- The International Mobility Program (administered by IRCC) facilitates the entry of foreign nationals under international agreements (e.g., trade agreements), where their employment is deemed to create significant social, economic, or cultural benefit to Canada, or where the work creates reciprocal opportunities for Canadians and permanent residents to work abroad. This program exempts applicants from a Labour Market Impact Assessment. Approximately 307,000 foreign nationals (out of 405,000) were issued a work permit in 2019 under this program. 32% or 98,000, of these permits were issued under the post-graduate work permit program. Other populations who receive work permits under the International Mobility Program include International Experience Canada participants, spouses of skilled workers and students, and work permits issued pursuant to trade agreements including the Canada-United States-Mexico Trade Agreement.
- Employers hiring temporary foreign workers to work in agriculture and other low wage jobs under the Temporary Foreign Worker Program are required to provide workers who are not eligible for provincial or territorial health coverage with equivalent private health insurance.
- In addition to provincial coverage, under the primary agriculture stream, key countries such as Mexico, Caribbean countries, Guatemala and Honduras purchase a package of private life, short-term disability, and health insurance for their workers.
- Employers under the International Mobility Program set up medical insurance and workers’ compensation benefits for their workers when they arrive in Canada as required by their province or territory and in line with any commitments listed in the offer of employment.
- While the eligibility criteria and waiting periods for provincial and territorial health insurance vary by jurisdiction, some provinces are temporarily extending coverage for COVID-19 related medical services to all residents of their province and waiving the waiting period.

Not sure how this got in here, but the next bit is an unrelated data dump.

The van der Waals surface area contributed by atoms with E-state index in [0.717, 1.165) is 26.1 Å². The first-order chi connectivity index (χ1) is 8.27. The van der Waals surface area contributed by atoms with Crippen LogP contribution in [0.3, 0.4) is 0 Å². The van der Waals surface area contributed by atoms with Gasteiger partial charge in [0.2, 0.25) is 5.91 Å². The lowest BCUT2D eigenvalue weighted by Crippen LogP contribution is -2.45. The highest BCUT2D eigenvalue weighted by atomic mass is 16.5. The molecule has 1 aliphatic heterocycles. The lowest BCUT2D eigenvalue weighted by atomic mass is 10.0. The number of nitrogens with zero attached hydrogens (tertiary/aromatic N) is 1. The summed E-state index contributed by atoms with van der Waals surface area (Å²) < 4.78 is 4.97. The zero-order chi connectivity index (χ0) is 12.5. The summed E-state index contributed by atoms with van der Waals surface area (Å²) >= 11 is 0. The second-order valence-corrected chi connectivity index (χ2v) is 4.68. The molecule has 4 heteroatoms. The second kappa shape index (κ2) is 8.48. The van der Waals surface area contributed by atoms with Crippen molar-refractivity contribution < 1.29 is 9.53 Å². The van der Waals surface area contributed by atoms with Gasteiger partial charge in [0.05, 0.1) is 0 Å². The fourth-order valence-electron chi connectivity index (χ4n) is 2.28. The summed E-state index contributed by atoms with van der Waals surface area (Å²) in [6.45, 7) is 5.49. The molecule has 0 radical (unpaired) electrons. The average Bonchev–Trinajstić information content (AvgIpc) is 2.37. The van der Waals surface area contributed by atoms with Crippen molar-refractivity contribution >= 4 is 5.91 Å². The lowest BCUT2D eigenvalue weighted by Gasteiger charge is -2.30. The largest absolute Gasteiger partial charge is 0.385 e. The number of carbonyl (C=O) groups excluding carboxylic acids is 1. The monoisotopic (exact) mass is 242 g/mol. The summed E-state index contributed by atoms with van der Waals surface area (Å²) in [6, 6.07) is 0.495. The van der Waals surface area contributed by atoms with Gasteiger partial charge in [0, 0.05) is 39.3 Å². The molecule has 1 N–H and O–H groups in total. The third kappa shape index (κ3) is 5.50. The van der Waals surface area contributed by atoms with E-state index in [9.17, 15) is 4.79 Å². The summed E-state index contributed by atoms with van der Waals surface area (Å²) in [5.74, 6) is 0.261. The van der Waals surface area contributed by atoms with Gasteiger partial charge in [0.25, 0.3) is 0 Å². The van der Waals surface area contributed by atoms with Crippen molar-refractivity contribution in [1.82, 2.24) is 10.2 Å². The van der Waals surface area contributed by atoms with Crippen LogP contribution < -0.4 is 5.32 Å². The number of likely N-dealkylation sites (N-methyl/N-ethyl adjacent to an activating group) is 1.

Work Permit Extensions
- A number of temporary residents in Canada with valid work authorization, including international students and spouses of students and skilled workers, already hold work permits that allow them to change employers quickly and easily, without having to inform the Department. In 2019, close to 70% of all work permits issued were open work permits that allow a foreign worker to change employers at any time.
- Moreover, all foreign workers in Canada have legal options to apply to extend their stay in Canada should their employer choose to extend their employment, or if they find a new job. Through mid-April, approximately 91,000 such applications had been received this year— a 7% increase over 2019 intake. The majority of these workers are allowed to continue to work while their application is processed, provided they continue to comply with the conditions of their expired work permit. However, work permit holders are not allowed to start working in a different job or for a new employer until they both apply for and receive a new work permit.
- Prior to the pandemic, the process of issuing a work permit for foreign workers changing jobs or work permit conditions took between 90 (for e-applications) and 140 days (for paper-based applications) for most occupations, although the Department strives for 30 day expedited processing for workers in agriculture and seafood processing. While the Department continues to prioritize the processing of work permit requests, an accurate estimate for processing times for these files at present is not available due to fluctuating processing resources during the pandemic period.